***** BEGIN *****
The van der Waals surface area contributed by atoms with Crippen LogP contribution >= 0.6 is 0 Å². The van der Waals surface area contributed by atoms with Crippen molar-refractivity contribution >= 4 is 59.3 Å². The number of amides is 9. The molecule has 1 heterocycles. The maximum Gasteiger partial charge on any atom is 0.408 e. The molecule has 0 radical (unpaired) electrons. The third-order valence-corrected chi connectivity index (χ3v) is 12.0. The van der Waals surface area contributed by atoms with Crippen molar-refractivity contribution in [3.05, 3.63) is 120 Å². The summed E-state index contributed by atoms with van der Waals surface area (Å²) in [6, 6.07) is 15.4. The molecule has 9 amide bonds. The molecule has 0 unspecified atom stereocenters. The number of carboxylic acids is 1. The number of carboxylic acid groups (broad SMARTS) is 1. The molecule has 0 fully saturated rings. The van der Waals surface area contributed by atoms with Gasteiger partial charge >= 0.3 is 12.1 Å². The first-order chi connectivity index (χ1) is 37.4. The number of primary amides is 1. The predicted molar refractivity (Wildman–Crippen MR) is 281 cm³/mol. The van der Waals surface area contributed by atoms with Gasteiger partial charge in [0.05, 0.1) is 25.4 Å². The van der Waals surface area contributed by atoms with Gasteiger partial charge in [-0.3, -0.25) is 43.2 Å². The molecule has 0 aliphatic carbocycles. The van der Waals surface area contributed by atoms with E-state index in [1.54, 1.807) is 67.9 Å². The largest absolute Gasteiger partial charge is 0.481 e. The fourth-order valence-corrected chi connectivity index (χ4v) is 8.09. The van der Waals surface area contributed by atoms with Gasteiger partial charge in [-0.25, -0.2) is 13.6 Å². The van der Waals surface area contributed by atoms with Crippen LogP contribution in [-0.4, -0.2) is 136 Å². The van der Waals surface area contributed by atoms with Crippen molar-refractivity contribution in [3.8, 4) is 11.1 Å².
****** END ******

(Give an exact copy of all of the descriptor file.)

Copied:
The van der Waals surface area contributed by atoms with Crippen LogP contribution >= 0.6 is 0 Å². The van der Waals surface area contributed by atoms with Crippen molar-refractivity contribution >= 4 is 59.3 Å². The number of amides is 9. The molecule has 1 heterocycles. The maximum Gasteiger partial charge on any atom is 0.408 e. The molecule has 0 radical (unpaired) electrons. The third-order valence-corrected chi connectivity index (χ3v) is 12.0. The van der Waals surface area contributed by atoms with Crippen molar-refractivity contribution in [3.05, 3.63) is 120 Å². The summed E-state index contributed by atoms with van der Waals surface area (Å²) in [6, 6.07) is 15.4. The molecule has 9 amide bonds. The molecule has 0 unspecified atom stereocenters. The number of carboxylic acids is 1. The number of carboxylic acid groups (broad SMARTS) is 1. The molecule has 0 fully saturated rings. The van der Waals surface area contributed by atoms with Gasteiger partial charge >= 0.3 is 12.1 Å². The first-order chi connectivity index (χ1) is 37.4. The number of primary amides is 1. The predicted molar refractivity (Wildman–Crippen MR) is 281 cm³/mol. The van der Waals surface area contributed by atoms with Gasteiger partial charge in [0.05, 0.1) is 25.4 Å². The van der Waals surface area contributed by atoms with Gasteiger partial charge in [-0.3, -0.25) is 43.2 Å². The molecule has 0 aliphatic carbocycles. The van der Waals surface area contributed by atoms with E-state index in [1.54, 1.807) is 67.9 Å². The largest absolute Gasteiger partial charge is 0.481 e. The fourth-order valence-corrected chi connectivity index (χ4v) is 8.09. The van der Waals surface area contributed by atoms with Gasteiger partial charge in [-0.25, -0.2) is 13.6 Å². The van der Waals surface area contributed by atoms with Crippen LogP contribution in [-0.4, -0.2) is 136 Å². The van der Waals surface area contributed by atoms with Crippen molar-refractivity contribution in [3.8, 4) is 11.1 Å².